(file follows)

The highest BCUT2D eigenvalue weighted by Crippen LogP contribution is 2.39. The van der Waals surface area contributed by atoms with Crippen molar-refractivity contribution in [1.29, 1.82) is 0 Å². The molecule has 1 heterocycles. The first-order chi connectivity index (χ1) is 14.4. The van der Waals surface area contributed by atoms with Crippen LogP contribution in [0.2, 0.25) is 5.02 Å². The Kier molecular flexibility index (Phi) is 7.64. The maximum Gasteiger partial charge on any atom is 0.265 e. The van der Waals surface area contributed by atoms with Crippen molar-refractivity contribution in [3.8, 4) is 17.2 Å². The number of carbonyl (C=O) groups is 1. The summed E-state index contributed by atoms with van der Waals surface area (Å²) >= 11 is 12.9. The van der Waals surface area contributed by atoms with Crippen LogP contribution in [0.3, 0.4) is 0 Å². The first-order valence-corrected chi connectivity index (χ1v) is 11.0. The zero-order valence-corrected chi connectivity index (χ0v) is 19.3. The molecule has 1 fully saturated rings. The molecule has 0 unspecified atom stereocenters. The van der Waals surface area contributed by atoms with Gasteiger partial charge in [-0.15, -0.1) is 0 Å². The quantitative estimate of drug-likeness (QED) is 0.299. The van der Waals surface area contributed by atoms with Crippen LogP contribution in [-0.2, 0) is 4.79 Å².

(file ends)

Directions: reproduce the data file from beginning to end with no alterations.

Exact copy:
The highest BCUT2D eigenvalue weighted by Crippen LogP contribution is 2.39. The van der Waals surface area contributed by atoms with Crippen molar-refractivity contribution in [1.29, 1.82) is 0 Å². The molecule has 1 heterocycles. The first-order chi connectivity index (χ1) is 14.4. The van der Waals surface area contributed by atoms with Crippen LogP contribution in [0.2, 0.25) is 5.02 Å². The Kier molecular flexibility index (Phi) is 7.64. The maximum Gasteiger partial charge on any atom is 0.265 e. The van der Waals surface area contributed by atoms with Crippen molar-refractivity contribution in [3.8, 4) is 17.2 Å². The number of carbonyl (C=O) groups is 1. The summed E-state index contributed by atoms with van der Waals surface area (Å²) >= 11 is 12.9. The van der Waals surface area contributed by atoms with Crippen LogP contribution in [0.3, 0.4) is 0 Å². The first-order valence-corrected chi connectivity index (χ1v) is 11.0. The zero-order valence-corrected chi connectivity index (χ0v) is 19.3. The molecule has 1 fully saturated rings. The molecule has 0 unspecified atom stereocenters. The van der Waals surface area contributed by atoms with Gasteiger partial charge in [-0.15, -0.1) is 0 Å². The quantitative estimate of drug-likeness (QED) is 0.299. The van der Waals surface area contributed by atoms with Crippen LogP contribution in [-0.2, 0) is 4.79 Å².